Measures aimed at lowering air pollution could in turn make heatwaves more severe, a study has suggested.
Measures to Reduce Air Pollution Could Make Heatwaves Worse, Study Suggests

Researchers believe tiny man-made particles, such as those produced by car exhausts, could have an influence on the severity of future heatwaves.

A computerised model was used by scientists from the University of Edinburgh to carry out research on the impact of particles in the atmosphere.

They concluded that cutting air pollution could inadvertently make heatwaves worse in some parts of the world.

This could happen by disrupting the formation of clouds that reflect heat from the sun back into space.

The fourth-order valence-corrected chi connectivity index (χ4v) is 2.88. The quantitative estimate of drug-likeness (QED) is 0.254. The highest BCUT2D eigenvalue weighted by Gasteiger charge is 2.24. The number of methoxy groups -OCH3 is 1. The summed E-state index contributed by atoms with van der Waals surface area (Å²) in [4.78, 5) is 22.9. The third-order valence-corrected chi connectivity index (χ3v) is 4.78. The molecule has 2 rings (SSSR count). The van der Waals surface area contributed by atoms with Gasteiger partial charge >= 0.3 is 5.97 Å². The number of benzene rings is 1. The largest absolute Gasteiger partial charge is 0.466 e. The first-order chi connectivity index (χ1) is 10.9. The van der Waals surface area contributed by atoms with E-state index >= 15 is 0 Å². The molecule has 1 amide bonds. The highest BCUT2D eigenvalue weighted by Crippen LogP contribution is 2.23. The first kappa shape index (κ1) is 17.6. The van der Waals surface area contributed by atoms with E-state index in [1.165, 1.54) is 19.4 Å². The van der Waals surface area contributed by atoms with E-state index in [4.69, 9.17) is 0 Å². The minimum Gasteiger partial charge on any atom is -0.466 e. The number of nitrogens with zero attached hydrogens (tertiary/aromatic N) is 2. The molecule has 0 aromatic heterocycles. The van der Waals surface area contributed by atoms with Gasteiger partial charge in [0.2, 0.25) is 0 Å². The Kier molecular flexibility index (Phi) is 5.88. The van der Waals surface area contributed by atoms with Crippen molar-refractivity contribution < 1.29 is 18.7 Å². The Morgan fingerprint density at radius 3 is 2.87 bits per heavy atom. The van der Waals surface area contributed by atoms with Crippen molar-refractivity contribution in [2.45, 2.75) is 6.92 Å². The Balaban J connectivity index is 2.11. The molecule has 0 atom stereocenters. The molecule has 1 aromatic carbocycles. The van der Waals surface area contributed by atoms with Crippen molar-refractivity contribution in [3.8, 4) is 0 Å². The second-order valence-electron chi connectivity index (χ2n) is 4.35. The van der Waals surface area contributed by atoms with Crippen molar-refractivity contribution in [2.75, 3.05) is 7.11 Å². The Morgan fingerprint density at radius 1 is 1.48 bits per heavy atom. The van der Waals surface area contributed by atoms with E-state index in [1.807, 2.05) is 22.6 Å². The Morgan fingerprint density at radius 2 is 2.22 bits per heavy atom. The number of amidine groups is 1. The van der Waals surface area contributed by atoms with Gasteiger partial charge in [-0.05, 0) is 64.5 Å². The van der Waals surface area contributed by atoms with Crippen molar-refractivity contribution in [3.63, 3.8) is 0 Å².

The researchers suggest this would cause peak day-time temperatures to increase.

Heatwaves in the northern hemisphere would be more likely to be affected because of widespread efforts to improve poor air quality in countries within that region.

Professor David Stevenson, of the University of Edinburgh, said: "We desperately need to improve air quality.

"However, our results suggest that in doing so, we may inadvertently worsen heatwaves. Air pollution and climate change are inextricably linked and we need to develop smart pollution control policies that take these links into account."



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